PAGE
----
non-Hodgkin's lymphoma, and brain tumors. This drug has leukemogenic,
teratogenic, and mutagenic properties.
The precise mechanism
of action of procarbazine is uncertain; however, the drug inhibits DNA,
RNA, and protein biosynthesis; prolongs interphase; and produces
There is an increased risk of secondary
cancers in the form of acute leukemia, and the carcinogenic potential of
procarbazine is thought to be higher than that of most other alkylating
Dacarbazine is a
synthetic compound that functions as an alkylating agent following
metabolic activation by liver microsomal enzymes by oxidative
N-demethylation to the monomethyl derivative. This metabolite
spontaneously decomposes to 5-aminoimidazole-4-carboxamide, which is
excreted in the urine, and diazomethane. The diazomethane generates a
methyl carbonium ion that is believed to be the cytotoxic species.
is administered parenterally and is not schedule-dependent. It produces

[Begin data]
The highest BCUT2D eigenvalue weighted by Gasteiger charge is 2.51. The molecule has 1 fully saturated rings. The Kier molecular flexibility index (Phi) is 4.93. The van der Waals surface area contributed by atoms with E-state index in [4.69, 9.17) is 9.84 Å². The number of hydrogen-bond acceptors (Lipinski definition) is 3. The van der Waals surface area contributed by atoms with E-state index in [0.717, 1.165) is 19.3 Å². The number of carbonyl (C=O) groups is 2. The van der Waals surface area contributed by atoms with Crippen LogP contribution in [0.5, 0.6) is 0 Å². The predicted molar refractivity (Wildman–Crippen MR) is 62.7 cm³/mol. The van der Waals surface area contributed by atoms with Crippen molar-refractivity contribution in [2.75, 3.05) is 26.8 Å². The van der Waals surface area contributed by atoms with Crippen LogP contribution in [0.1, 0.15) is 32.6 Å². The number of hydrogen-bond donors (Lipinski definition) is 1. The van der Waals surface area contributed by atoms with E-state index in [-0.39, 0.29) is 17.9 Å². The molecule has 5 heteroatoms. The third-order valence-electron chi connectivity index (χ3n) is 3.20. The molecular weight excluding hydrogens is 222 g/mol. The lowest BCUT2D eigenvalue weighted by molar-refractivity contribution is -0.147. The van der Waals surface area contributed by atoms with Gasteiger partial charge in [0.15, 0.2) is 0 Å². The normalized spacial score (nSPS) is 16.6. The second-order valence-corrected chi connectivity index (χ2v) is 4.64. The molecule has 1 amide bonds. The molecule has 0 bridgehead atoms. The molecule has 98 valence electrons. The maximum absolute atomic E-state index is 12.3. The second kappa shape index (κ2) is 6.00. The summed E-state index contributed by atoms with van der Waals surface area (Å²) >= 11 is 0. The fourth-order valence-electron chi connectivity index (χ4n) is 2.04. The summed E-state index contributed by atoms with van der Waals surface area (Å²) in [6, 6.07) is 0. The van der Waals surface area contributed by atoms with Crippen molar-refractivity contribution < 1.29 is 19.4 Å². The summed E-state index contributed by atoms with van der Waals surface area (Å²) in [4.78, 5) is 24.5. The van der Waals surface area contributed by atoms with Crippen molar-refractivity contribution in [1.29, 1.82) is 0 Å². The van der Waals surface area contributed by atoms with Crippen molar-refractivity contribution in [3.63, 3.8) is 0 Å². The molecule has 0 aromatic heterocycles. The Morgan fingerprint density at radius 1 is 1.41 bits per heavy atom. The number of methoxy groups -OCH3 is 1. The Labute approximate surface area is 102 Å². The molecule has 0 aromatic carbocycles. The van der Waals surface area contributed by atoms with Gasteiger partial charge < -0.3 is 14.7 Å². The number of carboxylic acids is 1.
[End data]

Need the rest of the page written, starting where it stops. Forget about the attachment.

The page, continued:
marked nausea, vomiting, and myelosuppression. Its major applications
are in melanoma, Hodgkin's disease, and soft tissue sarcomas.
(Hexamethylmelamine) is structurally similar to triethylenemelamine. It
is relatively insoluble and available only in oral form. It is rapidly
biotransformed in the liver by demethylation to the pentamethylmelamine
and tetramethylmelamine metabolites.
This agent is approved
for use in ovarian cancer patients who have progressed despite treatment
with a regimen based on platinum or an alkylating agent (or both).
The main dose-limiting toxicities include nausea, vomiting, and myelosuppression. Neurotoxicity in the form of somnolence, mood changes, and peripheral neuropathy is also observed.
Medical educator, passionale about pharmacology, physiology and pathophysiology.